en5/2/5 | Activities/ Symposia / Beyond the Subject

Beyond the Subject - New Developments in Life Writing


From 31st October to 3rd November 2013 the Ludwig Boltzmann Institute for the History and Theory of Biography in Vienna hosted the third IABA Europe conference titled ‘Beyond the Subject – New Developments in Life Writing’. Experts in auto/biography from 25 countries took part in the conference. Around 90 papers were given on the latest trends and developments in the field of Life Writing and in the digital humanities in particular.

Wilhelm Hemecker gave an introductory talk after which the Vice Rector of the University of Vienna, Susanne Weigelin-Schwiedrzik, delivered the first keynote lecture titled ‘Mao, the Monk and the Umbrella’, in which she reflected on the difficulties of writing biographies of Mao Zedong.

The second keynote lecture was given by Paul Arthur of the University of Western Sydney, who used the online version of the Australian Dictionary of Biography to demonstrate innovative methods and new challenges for biographical research in the digital age.The significance of the spoken voice in relating life stories was discussed by Margaretta Jolly of the University of Sussex in the third keynote lecture using an example from oral history research. In the fourth and final keynote lecture, Kirsti Niskanen of the University of Stockholm used a digital database of insolvency cases around 1900 to show the social and economic difficulties faced by women affected by bankruptcy. At the same time she illustrated the possibilities offered by digital data for research into individual life stories.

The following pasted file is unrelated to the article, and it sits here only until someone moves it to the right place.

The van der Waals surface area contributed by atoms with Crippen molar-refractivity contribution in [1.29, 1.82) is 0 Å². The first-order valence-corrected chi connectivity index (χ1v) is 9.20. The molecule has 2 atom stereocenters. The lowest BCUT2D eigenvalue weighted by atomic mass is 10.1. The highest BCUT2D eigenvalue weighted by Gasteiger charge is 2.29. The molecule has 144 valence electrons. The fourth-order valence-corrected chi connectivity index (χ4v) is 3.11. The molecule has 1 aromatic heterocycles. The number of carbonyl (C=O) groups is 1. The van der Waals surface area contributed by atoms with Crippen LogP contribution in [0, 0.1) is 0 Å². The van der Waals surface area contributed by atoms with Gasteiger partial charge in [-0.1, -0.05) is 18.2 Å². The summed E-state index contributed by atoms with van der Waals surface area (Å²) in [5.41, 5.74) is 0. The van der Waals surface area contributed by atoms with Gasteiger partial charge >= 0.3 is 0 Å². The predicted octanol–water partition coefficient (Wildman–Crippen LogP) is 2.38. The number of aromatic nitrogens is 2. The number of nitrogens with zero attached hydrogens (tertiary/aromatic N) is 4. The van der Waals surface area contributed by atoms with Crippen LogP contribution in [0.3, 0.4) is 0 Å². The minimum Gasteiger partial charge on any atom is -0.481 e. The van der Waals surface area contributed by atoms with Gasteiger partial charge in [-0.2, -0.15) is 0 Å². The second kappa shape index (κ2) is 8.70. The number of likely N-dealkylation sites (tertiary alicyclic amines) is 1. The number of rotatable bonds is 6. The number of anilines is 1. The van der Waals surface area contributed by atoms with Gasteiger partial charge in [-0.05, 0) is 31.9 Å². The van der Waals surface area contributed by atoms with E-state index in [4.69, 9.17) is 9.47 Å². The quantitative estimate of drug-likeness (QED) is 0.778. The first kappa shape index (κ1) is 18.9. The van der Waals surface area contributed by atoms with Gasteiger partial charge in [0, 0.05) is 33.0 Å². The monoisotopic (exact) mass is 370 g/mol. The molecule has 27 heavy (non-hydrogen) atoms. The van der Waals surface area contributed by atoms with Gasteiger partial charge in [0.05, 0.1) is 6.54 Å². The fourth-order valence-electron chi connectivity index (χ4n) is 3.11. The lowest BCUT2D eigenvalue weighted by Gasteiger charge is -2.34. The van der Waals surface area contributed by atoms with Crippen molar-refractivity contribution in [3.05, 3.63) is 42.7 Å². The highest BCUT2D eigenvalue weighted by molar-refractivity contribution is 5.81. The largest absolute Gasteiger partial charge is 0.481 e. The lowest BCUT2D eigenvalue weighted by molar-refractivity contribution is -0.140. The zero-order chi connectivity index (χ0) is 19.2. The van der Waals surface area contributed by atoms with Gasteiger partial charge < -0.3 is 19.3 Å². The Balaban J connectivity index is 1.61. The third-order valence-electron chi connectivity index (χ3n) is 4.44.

From the Ludwig Boltzmann Institute for the History and Theory of Biography, Tobias Heinrich spoke on the topic ‘Communicative Identity. Epistolary Networks and the Cult of Friendship’, Georg Huemer gave a talk titled ‘Heroes and Villains of the Facebook Generation: Self Representation in Contemporary Children’s and Young Adult Literature’, David Österle spoke on the topic ‘Judaism as Heterotopia in the Life of Hugo von Hofmannsthal’, Ed Saunders discussed ‘Biographies of Arthur Koestler. A Ruptured Life?’, while Georg Bixa, Tobias Heinrich and Cornelius Mitterer presented ‘Biographeme. A Collaborative Approach to Virtual Biography’.

The epistemological and methodological possibilities of new media for research in auto/biography and for biographical practice were debated in many talks and discussions. Questions from gender theory, as well as social and cultural historical issues, were other important topics. A further focus was the challenge of transnational and multilingual Life Writing.